Ajit Rangnekar is the Dean of the Hyderabad-based Indian School of Business. He has been associated with the ISB for close to a decade and has been instrumental in strengthening the school’s relationships with the external stakeholders - industry, policy makers, entrepreneurs and experts.

Rangnekar has been over 30 years in consulting and industry across different countries in Asia. An IIT Mumbai graduate, he holds an MBA from the Indian Institute of Management, Ahmedabad. In an interview to Business Line on Campus, Rangnekar talks about ISB’s journey. Excerpts:

Now that the ISB has completed ten years, has it completed the agenda it set for itself?

The agenda was never meant to be achieved in ten years. Educational institutions last decades, if not centuries. So the agenda was to be amongst the top in the world and in some aspects I think we have achieved it. But I don’t think anyone of us ever expected that in ten years we would say that our job is done. I think in many parameters we have done much better than what we had originally expected. But, we still have a long way to go.

Looking back, what have you done differently?

Our programmes have always been innovative. We created the trend for one-year MBAs. Now, almost every top-tier business school in India has an executive PGP. With PGPMAX, we again pioneered the part-time MBA for senior industry executives with 15-20 years of experience. Until then there was really no one; there had never been a high-quality part-time executive MBA. More recently, we started MFAB, a programme for family business scions. We will continue to innovate in the future as well.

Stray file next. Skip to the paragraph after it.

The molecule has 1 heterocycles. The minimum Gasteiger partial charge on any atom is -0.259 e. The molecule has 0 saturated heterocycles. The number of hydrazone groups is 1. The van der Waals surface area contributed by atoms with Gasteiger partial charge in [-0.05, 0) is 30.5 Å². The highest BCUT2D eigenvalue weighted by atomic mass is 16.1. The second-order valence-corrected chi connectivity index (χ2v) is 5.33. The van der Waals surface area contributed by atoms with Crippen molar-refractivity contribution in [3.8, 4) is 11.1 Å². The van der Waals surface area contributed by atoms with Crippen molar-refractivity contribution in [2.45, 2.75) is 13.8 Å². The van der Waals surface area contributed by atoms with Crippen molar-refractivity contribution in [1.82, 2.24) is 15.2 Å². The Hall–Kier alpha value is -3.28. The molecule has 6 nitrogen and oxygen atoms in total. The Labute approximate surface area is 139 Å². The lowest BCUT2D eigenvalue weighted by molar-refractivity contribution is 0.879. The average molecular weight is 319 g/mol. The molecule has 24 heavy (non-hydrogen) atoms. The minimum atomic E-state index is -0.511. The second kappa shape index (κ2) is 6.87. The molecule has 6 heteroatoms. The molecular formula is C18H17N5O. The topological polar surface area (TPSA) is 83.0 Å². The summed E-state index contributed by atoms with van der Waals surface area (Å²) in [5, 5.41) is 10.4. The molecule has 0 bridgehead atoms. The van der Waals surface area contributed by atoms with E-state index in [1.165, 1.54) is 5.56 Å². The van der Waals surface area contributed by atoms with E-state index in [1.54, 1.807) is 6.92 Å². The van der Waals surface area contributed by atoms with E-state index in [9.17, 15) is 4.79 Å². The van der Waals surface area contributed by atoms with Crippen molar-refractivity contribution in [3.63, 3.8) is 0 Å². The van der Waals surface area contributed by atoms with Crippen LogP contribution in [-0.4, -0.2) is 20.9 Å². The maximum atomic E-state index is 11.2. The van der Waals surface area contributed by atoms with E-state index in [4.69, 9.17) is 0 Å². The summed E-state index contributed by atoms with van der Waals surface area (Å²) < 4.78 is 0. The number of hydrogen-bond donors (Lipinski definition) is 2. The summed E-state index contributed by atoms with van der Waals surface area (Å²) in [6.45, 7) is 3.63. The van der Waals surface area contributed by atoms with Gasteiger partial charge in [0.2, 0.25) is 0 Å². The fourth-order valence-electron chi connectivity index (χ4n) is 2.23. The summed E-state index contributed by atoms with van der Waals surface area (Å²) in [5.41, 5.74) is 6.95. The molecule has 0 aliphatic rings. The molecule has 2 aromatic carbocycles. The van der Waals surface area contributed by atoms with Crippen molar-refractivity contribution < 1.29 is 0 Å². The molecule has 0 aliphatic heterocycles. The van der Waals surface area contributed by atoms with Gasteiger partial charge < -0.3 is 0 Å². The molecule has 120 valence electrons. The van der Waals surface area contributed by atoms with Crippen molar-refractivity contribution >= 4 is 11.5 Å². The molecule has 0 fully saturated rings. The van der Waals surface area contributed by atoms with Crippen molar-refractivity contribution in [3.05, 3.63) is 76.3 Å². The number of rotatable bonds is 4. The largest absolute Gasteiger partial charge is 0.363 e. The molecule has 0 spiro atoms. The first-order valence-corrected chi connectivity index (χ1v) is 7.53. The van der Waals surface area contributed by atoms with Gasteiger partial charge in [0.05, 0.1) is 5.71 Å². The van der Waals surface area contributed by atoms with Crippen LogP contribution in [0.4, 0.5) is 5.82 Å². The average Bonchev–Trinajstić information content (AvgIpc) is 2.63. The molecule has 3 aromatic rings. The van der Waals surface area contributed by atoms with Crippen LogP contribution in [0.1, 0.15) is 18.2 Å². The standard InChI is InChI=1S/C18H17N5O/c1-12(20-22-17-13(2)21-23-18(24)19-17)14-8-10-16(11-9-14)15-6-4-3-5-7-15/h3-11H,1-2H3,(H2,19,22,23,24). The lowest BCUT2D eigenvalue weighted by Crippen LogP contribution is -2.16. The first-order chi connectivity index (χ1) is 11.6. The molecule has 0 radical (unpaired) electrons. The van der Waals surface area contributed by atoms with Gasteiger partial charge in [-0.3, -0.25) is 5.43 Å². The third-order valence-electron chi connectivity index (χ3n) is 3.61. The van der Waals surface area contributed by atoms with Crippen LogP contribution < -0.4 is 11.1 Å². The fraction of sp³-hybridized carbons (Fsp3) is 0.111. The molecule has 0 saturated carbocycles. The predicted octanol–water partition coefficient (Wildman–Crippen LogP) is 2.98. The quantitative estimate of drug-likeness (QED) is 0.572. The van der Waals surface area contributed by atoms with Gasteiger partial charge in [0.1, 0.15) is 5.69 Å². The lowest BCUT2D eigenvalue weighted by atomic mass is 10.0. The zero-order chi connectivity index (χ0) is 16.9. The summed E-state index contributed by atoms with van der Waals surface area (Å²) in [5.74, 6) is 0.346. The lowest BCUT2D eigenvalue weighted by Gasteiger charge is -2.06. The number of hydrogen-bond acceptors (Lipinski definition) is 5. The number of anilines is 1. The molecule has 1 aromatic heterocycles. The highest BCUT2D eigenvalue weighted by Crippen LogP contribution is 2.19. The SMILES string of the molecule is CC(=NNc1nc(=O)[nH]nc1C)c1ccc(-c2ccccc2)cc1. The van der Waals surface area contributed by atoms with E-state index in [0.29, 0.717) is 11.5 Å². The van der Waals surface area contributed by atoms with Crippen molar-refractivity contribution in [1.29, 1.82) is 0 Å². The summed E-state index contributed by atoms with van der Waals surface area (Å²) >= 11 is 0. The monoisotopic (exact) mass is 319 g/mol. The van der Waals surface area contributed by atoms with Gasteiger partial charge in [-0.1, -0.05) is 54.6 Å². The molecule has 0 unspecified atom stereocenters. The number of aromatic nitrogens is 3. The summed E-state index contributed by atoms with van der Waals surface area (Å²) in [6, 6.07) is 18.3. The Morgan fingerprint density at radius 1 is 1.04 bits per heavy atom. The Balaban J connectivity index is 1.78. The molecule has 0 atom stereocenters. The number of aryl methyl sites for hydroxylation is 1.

Spread across two campuses now, in Hyderabad and Mohali, are you offering different programmes?

I must point out here that though we have two campuses, ISB operates as one school with seamless integration across our two campuses in all systems and processes including admissions, programme design and delivery, placements and so on.

Having said that, we have started four institutes in Mohali focusing on certain key areas from India’s perspective — manufacturing, healthcare, infrastructure and public policy — the objective being to conduct rigorous research and offer specialised programmes in these areas. Our fundamental job is to meet the growing needs of this country. We are committed to this, and our Board is extremely supportive.

Where does ISB feature in research?

We started with a significant focus on research. And to be successful at that, one has to attract the right kind of faculty with strong research credentials. Faculty recruitment is a big challenge because we do not have a pool of research in our country which does that quality kind of research. So a significant portion of my time goes in attracting and convincing leading faculty in the US or other developed markets, to come to India.

We have over the years, invested a lot in creating a strong research culture, and it is now beginning to show results. Today, we have about 50 of our own faculty with a consistent track record of publishing in top academic journals. We are beginning to see faculty writing to us on their own saying they would like to join us. So, should we have achieved this in 10-12 years? I don’t know. Would we have liked to do much more? Absolutely!

Is ISB attracting a large contingent of foreign students?

We typically have around 30 foreign students at any given time, many of these are third-or-fourth-generation, Indian-origin people, but there are quite a few foreigners who come. So that’s the front end of what I hope will become a cycle.